Claimant does not recall his discharge from General, but he knew he was sent next to the RMU, and has resided there since. Claimant recalled arriving on a gurney, unable to sit up, remaining bedridden for three to four weeks until he was finally able to sit in a wheelchair. Claimant continued to experience headaches - he felt constant pain on the top of his head and severe pain five to six times a week, typically brought on by anxiety or nervousness. These periods of severe pain lasted approximately one half hour and included nausea, making him unable to hold his head up during those episodes.
Claimant testified he has also experienced double vision since the assault. He testified that this goes away if he closes his right eye. The right side of his mouth has also been impacted as he has no feeling, resulting in him often biting his tongue. Claimant stated he has lost his senses of smell and taste.
Claimant testified that he wore a neck cast for a month when he first arrived at the RMU. At that time, he was experiencing constant pain and had no range of motion. He then moved to a neck brace, which he wore all the time until his neck surgery approximately three months following the assault. He stated that while the surgery reduced the pain and helped him gain some range of motion, he is not in the same physical condition as he was before the assault. He has since learned how to hold his neck and head to experience less pain.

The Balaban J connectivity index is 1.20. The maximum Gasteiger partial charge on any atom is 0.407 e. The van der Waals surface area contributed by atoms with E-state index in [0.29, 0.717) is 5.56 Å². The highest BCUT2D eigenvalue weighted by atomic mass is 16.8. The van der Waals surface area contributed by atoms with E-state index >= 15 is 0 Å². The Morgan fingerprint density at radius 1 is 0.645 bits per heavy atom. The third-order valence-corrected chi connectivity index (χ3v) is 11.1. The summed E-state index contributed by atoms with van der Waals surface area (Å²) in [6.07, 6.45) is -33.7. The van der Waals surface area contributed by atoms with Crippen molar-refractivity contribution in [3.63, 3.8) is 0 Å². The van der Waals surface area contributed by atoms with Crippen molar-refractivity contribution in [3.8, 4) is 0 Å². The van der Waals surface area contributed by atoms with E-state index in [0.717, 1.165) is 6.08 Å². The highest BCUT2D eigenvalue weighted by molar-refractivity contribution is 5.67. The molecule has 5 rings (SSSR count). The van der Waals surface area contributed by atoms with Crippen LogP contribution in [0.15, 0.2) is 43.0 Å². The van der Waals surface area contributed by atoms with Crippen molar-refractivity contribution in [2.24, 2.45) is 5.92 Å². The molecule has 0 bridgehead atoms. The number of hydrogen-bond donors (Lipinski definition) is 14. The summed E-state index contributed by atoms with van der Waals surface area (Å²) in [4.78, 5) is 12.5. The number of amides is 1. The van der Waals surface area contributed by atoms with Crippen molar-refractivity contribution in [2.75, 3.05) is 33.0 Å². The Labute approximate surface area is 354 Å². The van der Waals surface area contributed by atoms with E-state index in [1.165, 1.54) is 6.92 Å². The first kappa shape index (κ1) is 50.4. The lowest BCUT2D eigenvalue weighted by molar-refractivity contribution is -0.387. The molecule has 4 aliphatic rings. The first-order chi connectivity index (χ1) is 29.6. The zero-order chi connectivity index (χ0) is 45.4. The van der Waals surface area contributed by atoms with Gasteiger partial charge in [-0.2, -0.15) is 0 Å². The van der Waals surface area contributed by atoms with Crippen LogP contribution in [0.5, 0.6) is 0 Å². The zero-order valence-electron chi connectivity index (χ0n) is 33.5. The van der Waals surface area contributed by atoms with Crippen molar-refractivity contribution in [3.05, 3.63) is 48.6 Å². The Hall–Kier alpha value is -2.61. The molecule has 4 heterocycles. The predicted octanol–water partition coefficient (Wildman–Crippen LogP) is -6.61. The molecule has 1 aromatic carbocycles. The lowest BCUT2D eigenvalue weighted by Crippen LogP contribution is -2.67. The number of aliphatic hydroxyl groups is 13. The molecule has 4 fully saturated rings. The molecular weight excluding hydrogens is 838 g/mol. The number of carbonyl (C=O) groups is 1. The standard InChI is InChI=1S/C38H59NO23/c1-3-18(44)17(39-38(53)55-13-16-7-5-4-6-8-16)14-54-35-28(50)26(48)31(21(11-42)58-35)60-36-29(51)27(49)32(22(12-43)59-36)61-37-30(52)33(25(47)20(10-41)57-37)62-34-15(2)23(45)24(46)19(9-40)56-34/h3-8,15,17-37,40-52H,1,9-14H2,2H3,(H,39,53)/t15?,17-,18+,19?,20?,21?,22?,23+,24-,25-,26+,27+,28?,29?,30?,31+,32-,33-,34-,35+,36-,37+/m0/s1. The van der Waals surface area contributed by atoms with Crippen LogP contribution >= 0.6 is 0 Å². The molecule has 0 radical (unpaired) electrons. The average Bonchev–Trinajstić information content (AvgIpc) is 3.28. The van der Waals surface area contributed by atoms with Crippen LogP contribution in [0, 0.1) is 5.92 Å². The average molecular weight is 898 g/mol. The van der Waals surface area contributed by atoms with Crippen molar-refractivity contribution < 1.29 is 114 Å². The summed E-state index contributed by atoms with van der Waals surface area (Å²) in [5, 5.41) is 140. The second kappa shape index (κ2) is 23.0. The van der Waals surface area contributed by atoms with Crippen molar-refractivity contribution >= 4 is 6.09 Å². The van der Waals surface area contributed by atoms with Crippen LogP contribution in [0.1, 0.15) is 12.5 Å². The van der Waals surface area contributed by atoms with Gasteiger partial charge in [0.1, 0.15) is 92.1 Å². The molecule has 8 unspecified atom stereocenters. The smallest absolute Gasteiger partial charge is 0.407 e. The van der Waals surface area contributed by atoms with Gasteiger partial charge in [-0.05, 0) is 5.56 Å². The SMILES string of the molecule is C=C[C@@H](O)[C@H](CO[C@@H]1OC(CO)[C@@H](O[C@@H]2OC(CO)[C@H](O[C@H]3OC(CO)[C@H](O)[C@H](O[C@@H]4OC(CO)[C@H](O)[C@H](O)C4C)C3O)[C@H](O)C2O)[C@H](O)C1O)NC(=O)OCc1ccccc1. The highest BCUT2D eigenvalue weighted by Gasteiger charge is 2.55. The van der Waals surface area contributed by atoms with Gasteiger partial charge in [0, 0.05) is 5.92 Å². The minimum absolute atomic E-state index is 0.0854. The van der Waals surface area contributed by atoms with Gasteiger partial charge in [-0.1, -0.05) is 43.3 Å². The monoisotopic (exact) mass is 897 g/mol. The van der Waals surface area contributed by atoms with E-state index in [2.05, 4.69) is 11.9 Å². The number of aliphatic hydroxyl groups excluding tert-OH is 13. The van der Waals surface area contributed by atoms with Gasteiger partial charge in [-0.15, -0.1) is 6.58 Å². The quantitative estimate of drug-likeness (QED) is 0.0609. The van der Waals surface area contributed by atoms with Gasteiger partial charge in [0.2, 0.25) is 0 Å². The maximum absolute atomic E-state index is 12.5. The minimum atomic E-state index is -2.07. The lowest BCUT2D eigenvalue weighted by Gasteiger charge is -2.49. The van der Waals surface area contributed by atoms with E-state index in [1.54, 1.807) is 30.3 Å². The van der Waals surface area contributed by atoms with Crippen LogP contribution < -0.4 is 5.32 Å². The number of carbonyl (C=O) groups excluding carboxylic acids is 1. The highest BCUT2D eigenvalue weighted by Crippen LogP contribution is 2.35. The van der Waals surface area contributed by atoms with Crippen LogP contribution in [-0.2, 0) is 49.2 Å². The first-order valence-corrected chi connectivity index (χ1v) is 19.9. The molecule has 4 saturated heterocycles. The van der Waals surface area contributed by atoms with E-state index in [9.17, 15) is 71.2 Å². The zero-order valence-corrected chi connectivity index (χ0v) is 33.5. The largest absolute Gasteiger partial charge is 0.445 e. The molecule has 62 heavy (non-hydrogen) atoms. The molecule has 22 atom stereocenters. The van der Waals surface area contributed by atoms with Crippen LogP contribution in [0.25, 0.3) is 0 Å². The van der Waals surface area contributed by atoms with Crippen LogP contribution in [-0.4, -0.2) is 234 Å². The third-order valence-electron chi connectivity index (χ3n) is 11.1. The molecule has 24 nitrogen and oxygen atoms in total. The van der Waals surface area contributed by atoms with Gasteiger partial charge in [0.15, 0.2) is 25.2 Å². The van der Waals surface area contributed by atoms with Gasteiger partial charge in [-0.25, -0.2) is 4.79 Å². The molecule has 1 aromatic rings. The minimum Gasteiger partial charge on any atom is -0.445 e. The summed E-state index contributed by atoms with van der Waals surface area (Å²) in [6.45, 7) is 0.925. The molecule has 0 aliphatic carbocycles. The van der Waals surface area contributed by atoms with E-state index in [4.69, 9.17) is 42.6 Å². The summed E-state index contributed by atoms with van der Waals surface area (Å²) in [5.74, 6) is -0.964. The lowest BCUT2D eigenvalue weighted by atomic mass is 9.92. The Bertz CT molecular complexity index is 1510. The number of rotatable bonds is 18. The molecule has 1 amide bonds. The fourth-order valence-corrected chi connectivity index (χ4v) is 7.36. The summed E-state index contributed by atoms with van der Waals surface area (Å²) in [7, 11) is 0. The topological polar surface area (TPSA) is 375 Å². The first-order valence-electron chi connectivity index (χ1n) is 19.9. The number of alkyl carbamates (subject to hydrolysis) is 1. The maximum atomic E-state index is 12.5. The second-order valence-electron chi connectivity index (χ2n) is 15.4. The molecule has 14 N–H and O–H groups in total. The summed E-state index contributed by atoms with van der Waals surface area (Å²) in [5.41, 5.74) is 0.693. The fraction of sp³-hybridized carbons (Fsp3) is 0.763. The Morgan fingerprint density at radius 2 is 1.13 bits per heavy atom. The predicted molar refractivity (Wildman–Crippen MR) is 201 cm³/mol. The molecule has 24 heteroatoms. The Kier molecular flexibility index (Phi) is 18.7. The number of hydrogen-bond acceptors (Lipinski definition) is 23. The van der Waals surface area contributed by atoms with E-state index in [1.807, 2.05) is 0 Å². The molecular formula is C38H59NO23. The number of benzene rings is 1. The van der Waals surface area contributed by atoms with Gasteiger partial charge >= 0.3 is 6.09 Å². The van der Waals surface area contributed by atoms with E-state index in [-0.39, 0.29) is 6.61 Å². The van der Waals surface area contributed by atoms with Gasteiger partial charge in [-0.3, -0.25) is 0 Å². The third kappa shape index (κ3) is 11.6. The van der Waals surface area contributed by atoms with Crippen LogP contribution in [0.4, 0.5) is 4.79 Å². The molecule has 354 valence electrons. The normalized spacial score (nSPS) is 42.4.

Regarding his right hand, Claimant stated he wears a glove and sometimes a full arm brace. He is unable to straighten his fingers and his hand contracts into a claw-like position to such an extent that his fingers cause his palm to bleed. A device, similar in appearance to brass knuckles, keeps his fingers from contracting too far and injuring the palm of his hand. He described his left hand as functional but dislocated. Since he wears shoes fastened with velcro, he can put them on and take them off on his own despite the infirmities in his hands. He stated that he has no use of his right arm and uses his left hand and left arm to move and place his right arm and hand where needed. He demonstrated for the Court how he would arrange himself to move from his wheelchair to his bed.